This post is not what you think it might be about. I was reading this post by Barbara about conditioning and the "struggle within," which is overall a post with which I can agree, support, etc. etc.
In the post Barbara referred to the Dalai Lama as "His Holiness the Dalai Lama."
And I said to myself, "Why does she refer to him as His Holiness?" I was reminded of the parent company of About.com, the New York Times Company, and their stylistic view (at least it was in the past) of how people are mentioned in the paper: the person's name is always introduced as it is commonly known) first, followed by "Mr." or "Ms." if it's only an ordinary person, and "Governor" or "President" or "Pope" etc. if it's someone else. That was the policy of the NY Times; it may still be, I haven't checked lately. So, if Meat Loaf were his real name, the 2nd reference to him would presumably be "Mr. Loaf."
I try (often fail) to maintain stylistic conventions with this blog: I try to render names in kanji/hanzi whenever I can, and I don't refer to the Dalai Lama as "His Holiness."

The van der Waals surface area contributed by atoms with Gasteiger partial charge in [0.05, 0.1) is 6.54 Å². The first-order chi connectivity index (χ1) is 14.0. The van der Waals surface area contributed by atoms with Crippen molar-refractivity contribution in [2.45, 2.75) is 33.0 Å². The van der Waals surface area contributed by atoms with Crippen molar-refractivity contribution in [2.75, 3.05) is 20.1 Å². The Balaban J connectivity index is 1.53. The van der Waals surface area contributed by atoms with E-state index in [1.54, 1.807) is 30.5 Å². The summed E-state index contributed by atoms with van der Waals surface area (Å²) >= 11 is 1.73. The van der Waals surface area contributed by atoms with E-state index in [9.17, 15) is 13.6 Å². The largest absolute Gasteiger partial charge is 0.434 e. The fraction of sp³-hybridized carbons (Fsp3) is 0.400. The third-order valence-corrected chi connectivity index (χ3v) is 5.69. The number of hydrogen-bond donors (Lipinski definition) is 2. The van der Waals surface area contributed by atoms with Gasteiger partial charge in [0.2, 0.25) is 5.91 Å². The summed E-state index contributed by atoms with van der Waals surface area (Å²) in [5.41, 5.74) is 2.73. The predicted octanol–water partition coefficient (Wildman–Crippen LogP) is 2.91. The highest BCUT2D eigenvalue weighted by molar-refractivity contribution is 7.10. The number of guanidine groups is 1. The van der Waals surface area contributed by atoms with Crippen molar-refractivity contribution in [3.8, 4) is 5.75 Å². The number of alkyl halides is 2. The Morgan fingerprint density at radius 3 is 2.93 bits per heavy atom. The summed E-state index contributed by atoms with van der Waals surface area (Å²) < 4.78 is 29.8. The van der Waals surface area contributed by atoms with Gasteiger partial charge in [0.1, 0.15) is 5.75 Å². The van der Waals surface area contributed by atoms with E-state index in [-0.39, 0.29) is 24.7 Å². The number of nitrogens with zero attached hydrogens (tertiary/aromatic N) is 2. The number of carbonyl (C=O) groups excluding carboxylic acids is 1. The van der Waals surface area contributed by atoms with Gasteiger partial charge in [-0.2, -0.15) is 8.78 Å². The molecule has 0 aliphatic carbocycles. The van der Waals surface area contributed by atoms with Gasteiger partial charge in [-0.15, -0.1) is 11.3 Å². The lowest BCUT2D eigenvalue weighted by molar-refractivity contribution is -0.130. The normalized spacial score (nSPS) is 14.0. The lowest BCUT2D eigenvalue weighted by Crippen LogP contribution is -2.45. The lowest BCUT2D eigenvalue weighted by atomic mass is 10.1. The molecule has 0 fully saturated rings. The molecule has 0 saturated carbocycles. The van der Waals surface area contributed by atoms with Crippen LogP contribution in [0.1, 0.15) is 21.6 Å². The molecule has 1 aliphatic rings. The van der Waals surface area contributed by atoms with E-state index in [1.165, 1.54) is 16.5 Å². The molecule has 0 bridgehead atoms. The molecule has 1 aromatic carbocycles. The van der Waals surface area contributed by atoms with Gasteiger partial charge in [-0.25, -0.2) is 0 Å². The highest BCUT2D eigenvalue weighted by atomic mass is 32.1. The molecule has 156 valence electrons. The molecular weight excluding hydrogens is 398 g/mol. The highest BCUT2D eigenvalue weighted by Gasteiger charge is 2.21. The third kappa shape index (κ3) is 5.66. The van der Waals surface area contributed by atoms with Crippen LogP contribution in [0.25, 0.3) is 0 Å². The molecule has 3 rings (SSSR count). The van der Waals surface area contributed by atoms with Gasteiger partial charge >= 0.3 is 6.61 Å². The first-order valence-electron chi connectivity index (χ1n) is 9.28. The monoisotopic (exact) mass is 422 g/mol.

Why "His Holiness?"
In my last post I referenced Rinzai's written sayings, and how such things as robe colors, moods, etc. are "just things we put on." So "His Holiness" is a robe, an aspect, a rendering of the Dalai Lama. You could call the guy down the street as "His Holiness" too. Might be a good practice. "His Holiness Rush Limbaugh." He probably wouldn't get the point though, at least not within 24 hours of when this post appears.
So it is with the most socially repulsive folks in our society as well. They're not separate from us. They're not us, but they're not not us either.
Ultimately, I am not so concerned as to why Barbara's stylistic conventions differ from mine. It's not important except as a means to practice, and we're fellow practitioners practicing amidst our own aggregates, and that's profound.